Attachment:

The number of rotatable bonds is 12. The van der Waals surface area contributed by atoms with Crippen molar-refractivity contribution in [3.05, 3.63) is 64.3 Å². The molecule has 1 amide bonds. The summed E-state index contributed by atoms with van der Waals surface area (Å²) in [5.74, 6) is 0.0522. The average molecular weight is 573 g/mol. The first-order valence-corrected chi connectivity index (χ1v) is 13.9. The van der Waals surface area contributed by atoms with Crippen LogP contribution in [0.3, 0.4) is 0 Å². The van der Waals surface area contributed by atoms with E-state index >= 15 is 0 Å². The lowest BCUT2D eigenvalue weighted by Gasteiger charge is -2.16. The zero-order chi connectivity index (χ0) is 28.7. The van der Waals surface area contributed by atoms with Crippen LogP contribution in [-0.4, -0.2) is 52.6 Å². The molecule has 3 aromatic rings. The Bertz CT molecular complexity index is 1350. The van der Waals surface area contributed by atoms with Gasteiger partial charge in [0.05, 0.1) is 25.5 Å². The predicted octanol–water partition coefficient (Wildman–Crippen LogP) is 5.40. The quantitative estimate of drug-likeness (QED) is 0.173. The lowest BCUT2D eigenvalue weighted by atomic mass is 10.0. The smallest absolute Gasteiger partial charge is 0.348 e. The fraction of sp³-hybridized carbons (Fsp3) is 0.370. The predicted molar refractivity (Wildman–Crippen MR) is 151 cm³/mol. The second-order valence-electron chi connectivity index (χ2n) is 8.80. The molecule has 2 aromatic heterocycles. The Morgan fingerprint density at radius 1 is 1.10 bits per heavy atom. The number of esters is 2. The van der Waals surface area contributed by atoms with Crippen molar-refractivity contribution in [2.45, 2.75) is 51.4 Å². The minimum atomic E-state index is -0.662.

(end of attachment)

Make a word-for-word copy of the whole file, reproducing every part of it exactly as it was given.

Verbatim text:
The number of rotatable bonds is 12. The van der Waals surface area contributed by atoms with Crippen molar-refractivity contribution in [3.05, 3.63) is 64.3 Å². The molecule has 1 amide bonds. The summed E-state index contributed by atoms with van der Waals surface area (Å²) in [5.74, 6) is 0.0522. The average molecular weight is 573 g/mol. The first-order valence-corrected chi connectivity index (χ1v) is 13.9. The van der Waals surface area contributed by atoms with Crippen LogP contribution in [0.3, 0.4) is 0 Å². The van der Waals surface area contributed by atoms with E-state index >= 15 is 0 Å². The lowest BCUT2D eigenvalue weighted by Gasteiger charge is -2.16. The zero-order chi connectivity index (χ0) is 28.7. The van der Waals surface area contributed by atoms with Crippen LogP contribution in [-0.4, -0.2) is 52.6 Å². The molecule has 3 aromatic rings. The Bertz CT molecular complexity index is 1350. The van der Waals surface area contributed by atoms with Gasteiger partial charge in [0.05, 0.1) is 25.5 Å². The predicted octanol–water partition coefficient (Wildman–Crippen LogP) is 5.40. The quantitative estimate of drug-likeness (QED) is 0.173. The lowest BCUT2D eigenvalue weighted by atomic mass is 10.0. The smallest absolute Gasteiger partial charge is 0.348 e. The fraction of sp³-hybridized carbons (Fsp3) is 0.370. The predicted molar refractivity (Wildman–Crippen MR) is 151 cm³/mol. The second-order valence-electron chi connectivity index (χ2n) is 8.80. The molecule has 2 aromatic heterocycles. The Morgan fingerprint density at radius 1 is 1.10 bits per heavy atom. The number of esters is 2. The van der Waals surface area contributed by atoms with Crippen molar-refractivity contribution in [2.45, 2.75) is 51.4 Å². The minimum atomic E-state index is -0.662.